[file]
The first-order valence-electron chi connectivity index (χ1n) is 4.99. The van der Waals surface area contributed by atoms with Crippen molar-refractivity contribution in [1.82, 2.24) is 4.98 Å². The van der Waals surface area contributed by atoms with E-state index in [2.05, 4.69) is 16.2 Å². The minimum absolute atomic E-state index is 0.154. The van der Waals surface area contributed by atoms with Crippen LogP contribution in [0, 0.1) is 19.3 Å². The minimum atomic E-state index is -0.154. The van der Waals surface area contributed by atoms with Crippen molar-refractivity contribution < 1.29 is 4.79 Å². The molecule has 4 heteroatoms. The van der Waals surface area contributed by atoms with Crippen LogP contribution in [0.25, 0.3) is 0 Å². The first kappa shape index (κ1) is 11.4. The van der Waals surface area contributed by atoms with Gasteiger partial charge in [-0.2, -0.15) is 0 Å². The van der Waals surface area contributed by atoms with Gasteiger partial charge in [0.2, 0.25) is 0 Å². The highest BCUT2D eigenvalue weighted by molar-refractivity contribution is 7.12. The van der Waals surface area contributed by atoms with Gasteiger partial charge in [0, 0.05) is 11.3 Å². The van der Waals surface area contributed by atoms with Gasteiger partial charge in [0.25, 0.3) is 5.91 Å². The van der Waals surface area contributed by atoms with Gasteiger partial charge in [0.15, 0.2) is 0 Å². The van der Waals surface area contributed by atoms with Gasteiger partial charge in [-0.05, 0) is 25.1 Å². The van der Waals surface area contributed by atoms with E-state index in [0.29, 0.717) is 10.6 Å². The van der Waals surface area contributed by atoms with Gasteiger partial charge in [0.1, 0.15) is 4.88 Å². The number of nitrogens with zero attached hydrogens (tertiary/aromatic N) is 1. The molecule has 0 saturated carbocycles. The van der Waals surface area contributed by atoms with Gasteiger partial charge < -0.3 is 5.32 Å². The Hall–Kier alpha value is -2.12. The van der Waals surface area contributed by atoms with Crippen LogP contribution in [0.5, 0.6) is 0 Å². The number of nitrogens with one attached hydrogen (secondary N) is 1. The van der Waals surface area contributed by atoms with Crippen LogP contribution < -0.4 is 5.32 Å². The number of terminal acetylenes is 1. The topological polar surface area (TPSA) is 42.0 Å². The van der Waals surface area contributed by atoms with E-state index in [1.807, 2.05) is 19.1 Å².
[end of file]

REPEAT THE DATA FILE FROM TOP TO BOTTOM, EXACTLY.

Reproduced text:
The first-order valence-electron chi connectivity index (χ1n) is 4.99. The van der Waals surface area contributed by atoms with Crippen molar-refractivity contribution in [1.82, 2.24) is 4.98 Å². The van der Waals surface area contributed by atoms with E-state index in [2.05, 4.69) is 16.2 Å². The minimum absolute atomic E-state index is 0.154. The van der Waals surface area contributed by atoms with Crippen LogP contribution in [0, 0.1) is 19.3 Å². The minimum atomic E-state index is -0.154. The van der Waals surface area contributed by atoms with Crippen molar-refractivity contribution < 1.29 is 4.79 Å². The molecule has 4 heteroatoms. The van der Waals surface area contributed by atoms with Crippen LogP contribution in [0.25, 0.3) is 0 Å². The first kappa shape index (κ1) is 11.4. The van der Waals surface area contributed by atoms with Gasteiger partial charge in [-0.2, -0.15) is 0 Å². The van der Waals surface area contributed by atoms with Gasteiger partial charge in [0.2, 0.25) is 0 Å². The highest BCUT2D eigenvalue weighted by molar-refractivity contribution is 7.12. The van der Waals surface area contributed by atoms with Gasteiger partial charge in [0, 0.05) is 11.3 Å². The van der Waals surface area contributed by atoms with Gasteiger partial charge in [0.25, 0.3) is 5.91 Å². The van der Waals surface area contributed by atoms with Gasteiger partial charge in [0.15, 0.2) is 0 Å². The van der Waals surface area contributed by atoms with Gasteiger partial charge in [-0.05, 0) is 25.1 Å². The van der Waals surface area contributed by atoms with E-state index in [0.29, 0.717) is 10.6 Å². The van der Waals surface area contributed by atoms with Gasteiger partial charge in [0.1, 0.15) is 4.88 Å². The number of nitrogens with zero attached hydrogens (tertiary/aromatic N) is 1. The molecule has 0 saturated carbocycles. The van der Waals surface area contributed by atoms with Gasteiger partial charge < -0.3 is 5.32 Å². The Hall–Kier alpha value is -2.12. The van der Waals surface area contributed by atoms with Crippen LogP contribution in [0.5, 0.6) is 0 Å². The number of nitrogens with one attached hydrogen (secondary N) is 1. The van der Waals surface area contributed by atoms with Crippen LogP contribution < -0.4 is 5.32 Å². The number of terminal acetylenes is 1. The topological polar surface area (TPSA) is 42.0 Å². The van der Waals surface area contributed by atoms with E-state index in [1.807, 2.05) is 19.1 Å².